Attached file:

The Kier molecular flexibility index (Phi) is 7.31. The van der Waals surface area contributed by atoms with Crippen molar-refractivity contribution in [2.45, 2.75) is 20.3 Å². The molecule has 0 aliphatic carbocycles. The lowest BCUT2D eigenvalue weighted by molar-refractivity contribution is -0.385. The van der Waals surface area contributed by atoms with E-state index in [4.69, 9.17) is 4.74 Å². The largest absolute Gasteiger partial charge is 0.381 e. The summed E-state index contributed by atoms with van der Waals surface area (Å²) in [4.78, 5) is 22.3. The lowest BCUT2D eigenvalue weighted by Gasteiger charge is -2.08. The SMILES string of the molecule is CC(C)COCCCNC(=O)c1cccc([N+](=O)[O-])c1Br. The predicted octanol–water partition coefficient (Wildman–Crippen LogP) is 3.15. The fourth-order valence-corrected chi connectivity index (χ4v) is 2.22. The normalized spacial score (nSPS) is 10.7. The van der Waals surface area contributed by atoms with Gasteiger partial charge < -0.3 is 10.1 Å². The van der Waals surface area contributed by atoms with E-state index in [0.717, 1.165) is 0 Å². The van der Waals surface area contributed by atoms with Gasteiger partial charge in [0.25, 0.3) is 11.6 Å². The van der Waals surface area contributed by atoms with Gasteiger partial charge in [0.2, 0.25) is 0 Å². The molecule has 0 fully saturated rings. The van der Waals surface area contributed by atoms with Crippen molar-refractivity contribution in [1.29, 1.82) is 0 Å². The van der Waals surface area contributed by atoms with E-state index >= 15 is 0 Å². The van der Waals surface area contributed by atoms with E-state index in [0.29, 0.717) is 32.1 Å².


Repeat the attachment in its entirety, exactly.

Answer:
The Kier molecular flexibility index (Phi) is 7.31. The van der Waals surface area contributed by atoms with Crippen molar-refractivity contribution in [2.45, 2.75) is 20.3 Å². The molecule has 0 aliphatic carbocycles. The lowest BCUT2D eigenvalue weighted by molar-refractivity contribution is -0.385. The van der Waals surface area contributed by atoms with E-state index in [4.69, 9.17) is 4.74 Å². The largest absolute Gasteiger partial charge is 0.381 e. The summed E-state index contributed by atoms with van der Waals surface area (Å²) in [4.78, 5) is 22.3. The lowest BCUT2D eigenvalue weighted by Gasteiger charge is -2.08. The SMILES string of the molecule is CC(C)COCCCNC(=O)c1cccc([N+](=O)[O-])c1Br. The predicted octanol–water partition coefficient (Wildman–Crippen LogP) is 3.15. The fourth-order valence-corrected chi connectivity index (χ4v) is 2.22. The normalized spacial score (nSPS) is 10.7. The van der Waals surface area contributed by atoms with Gasteiger partial charge < -0.3 is 10.1 Å². The van der Waals surface area contributed by atoms with E-state index in [0.717, 1.165) is 0 Å². The van der Waals surface area contributed by atoms with Gasteiger partial charge in [0.25, 0.3) is 11.6 Å². The van der Waals surface area contributed by atoms with Gasteiger partial charge in [0.2, 0.25) is 0 Å². The molecule has 0 fully saturated rings. The van der Waals surface area contributed by atoms with Crippen molar-refractivity contribution in [1.29, 1.82) is 0 Å². The van der Waals surface area contributed by atoms with E-state index >= 15 is 0 Å². The van der Waals surface area contributed by atoms with E-state index in [0.29, 0.717) is 32.1 Å².